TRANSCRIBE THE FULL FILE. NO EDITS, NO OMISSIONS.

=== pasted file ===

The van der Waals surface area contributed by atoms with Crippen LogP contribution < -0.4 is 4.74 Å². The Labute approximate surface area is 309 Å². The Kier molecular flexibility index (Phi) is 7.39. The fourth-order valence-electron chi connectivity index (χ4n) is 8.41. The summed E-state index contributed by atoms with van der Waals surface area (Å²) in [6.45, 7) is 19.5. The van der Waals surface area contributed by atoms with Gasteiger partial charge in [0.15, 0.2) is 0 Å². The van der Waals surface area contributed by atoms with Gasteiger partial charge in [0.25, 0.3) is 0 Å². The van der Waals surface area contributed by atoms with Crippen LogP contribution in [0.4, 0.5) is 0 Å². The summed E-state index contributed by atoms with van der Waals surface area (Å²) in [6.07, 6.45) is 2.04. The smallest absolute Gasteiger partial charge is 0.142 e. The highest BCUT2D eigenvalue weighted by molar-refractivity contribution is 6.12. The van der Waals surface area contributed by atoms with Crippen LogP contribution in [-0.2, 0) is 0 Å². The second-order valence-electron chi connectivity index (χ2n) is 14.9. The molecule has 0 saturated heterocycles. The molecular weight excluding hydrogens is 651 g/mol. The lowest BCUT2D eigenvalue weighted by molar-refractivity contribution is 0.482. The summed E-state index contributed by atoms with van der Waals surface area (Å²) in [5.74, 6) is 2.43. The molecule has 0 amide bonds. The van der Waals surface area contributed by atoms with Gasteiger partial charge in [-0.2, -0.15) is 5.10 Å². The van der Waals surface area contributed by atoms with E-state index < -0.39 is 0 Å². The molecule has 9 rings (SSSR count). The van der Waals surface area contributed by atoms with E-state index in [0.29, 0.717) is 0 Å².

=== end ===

The van der Waals surface area contributed by atoms with Crippen LogP contribution < -0.4 is 4.74 Å². The Labute approximate surface area is 309 Å². The Kier molecular flexibility index (Phi) is 7.39. The fourth-order valence-electron chi connectivity index (χ4n) is 8.41. The summed E-state index contributed by atoms with van der Waals surface area (Å²) in [6.45, 7) is 19.5. The van der Waals surface area contributed by atoms with Gasteiger partial charge in [0.15, 0.2) is 0 Å². The van der Waals surface area contributed by atoms with Gasteiger partial charge in [0.25, 0.3) is 0 Å². The van der Waals surface area contributed by atoms with Crippen LogP contribution in [0.4, 0.5) is 0 Å². The summed E-state index contributed by atoms with van der Waals surface area (Å²) in [6.07, 6.45) is 2.04. The smallest absolute Gasteiger partial charge is 0.142 e. The highest BCUT2D eigenvalue weighted by molar-refractivity contribution is 6.12. The van der Waals surface area contributed by atoms with Crippen LogP contribution in [-0.2, 0) is 0 Å². The second-order valence-electron chi connectivity index (χ2n) is 14.9. The molecule has 0 saturated heterocycles. The molecular weight excluding hydrogens is 651 g/mol. The lowest BCUT2D eigenvalue weighted by molar-refractivity contribution is 0.482. The summed E-state index contributed by atoms with van der Waals surface area (Å²) in [5.74, 6) is 2.43. The molecule has 0 amide bonds. The van der Waals surface area contributed by atoms with Gasteiger partial charge in [-0.2, -0.15) is 5.10 Å². The van der Waals surface area contributed by atoms with E-state index < -0.39 is 0 Å². The molecule has 9 rings (SSSR count). The van der Waals surface area contributed by atoms with E-state index in [0.29, 0.717) is 0 Å².